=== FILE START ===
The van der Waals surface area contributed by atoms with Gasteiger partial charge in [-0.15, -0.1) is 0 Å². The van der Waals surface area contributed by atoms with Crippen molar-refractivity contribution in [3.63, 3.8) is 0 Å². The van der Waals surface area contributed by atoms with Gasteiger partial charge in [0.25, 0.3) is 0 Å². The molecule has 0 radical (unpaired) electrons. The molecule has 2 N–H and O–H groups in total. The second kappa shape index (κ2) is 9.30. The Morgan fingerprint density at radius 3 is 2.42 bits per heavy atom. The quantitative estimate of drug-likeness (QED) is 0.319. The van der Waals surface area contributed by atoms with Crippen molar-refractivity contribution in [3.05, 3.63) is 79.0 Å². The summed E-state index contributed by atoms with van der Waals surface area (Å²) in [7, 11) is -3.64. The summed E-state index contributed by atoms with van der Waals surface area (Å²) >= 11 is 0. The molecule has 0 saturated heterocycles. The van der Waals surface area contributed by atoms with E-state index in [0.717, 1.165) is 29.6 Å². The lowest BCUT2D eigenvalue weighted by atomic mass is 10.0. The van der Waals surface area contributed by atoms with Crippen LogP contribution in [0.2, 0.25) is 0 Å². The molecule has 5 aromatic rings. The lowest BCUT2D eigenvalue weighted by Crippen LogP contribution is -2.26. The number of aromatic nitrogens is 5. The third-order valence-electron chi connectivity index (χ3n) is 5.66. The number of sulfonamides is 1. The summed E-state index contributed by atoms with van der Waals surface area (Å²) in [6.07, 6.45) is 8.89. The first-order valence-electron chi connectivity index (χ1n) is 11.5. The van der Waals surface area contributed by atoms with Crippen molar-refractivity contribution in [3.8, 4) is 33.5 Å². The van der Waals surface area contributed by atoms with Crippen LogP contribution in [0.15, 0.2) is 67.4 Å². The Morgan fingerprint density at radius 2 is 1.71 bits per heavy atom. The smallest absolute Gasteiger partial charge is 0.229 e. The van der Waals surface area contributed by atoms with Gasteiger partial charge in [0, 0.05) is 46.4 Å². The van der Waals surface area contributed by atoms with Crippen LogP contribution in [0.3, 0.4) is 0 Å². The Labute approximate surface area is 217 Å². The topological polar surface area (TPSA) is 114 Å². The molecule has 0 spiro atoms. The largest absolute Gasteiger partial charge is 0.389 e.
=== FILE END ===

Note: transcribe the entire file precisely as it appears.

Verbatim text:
The van der Waals surface area contributed by atoms with Gasteiger partial charge in [-0.15, -0.1) is 0 Å². The van der Waals surface area contributed by atoms with Crippen molar-refractivity contribution in [3.63, 3.8) is 0 Å². The van der Waals surface area contributed by atoms with Gasteiger partial charge in [0.25, 0.3) is 0 Å². The molecule has 0 radical (unpaired) electrons. The molecule has 2 N–H and O–H groups in total. The second kappa shape index (κ2) is 9.30. The Morgan fingerprint density at radius 3 is 2.42 bits per heavy atom. The quantitative estimate of drug-likeness (QED) is 0.319. The van der Waals surface area contributed by atoms with Crippen molar-refractivity contribution in [3.05, 3.63) is 79.0 Å². The summed E-state index contributed by atoms with van der Waals surface area (Å²) in [7, 11) is -3.64. The summed E-state index contributed by atoms with van der Waals surface area (Å²) >= 11 is 0. The molecule has 0 saturated heterocycles. The van der Waals surface area contributed by atoms with E-state index in [0.717, 1.165) is 29.6 Å². The lowest BCUT2D eigenvalue weighted by atomic mass is 10.0. The van der Waals surface area contributed by atoms with Crippen LogP contribution in [0.2, 0.25) is 0 Å². The molecule has 5 aromatic rings. The lowest BCUT2D eigenvalue weighted by Crippen LogP contribution is -2.26. The number of aromatic nitrogens is 5. The third-order valence-electron chi connectivity index (χ3n) is 5.66. The number of sulfonamides is 1. The summed E-state index contributed by atoms with van der Waals surface area (Å²) in [6.07, 6.45) is 8.89. The first-order valence-electron chi connectivity index (χ1n) is 11.5. The van der Waals surface area contributed by atoms with Crippen molar-refractivity contribution in [3.8, 4) is 33.5 Å². The van der Waals surface area contributed by atoms with Crippen LogP contribution in [0.15, 0.2) is 67.4 Å². The Morgan fingerprint density at radius 2 is 1.71 bits per heavy atom. The smallest absolute Gasteiger partial charge is 0.229 e. The van der Waals surface area contributed by atoms with Gasteiger partial charge in [0, 0.05) is 46.4 Å². The van der Waals surface area contributed by atoms with Crippen LogP contribution in [0.3, 0.4) is 0 Å². The Labute approximate surface area is 217 Å². The topological polar surface area (TPSA) is 114 Å². The molecule has 0 spiro atoms. The largest absolute Gasteiger partial charge is 0.389 e.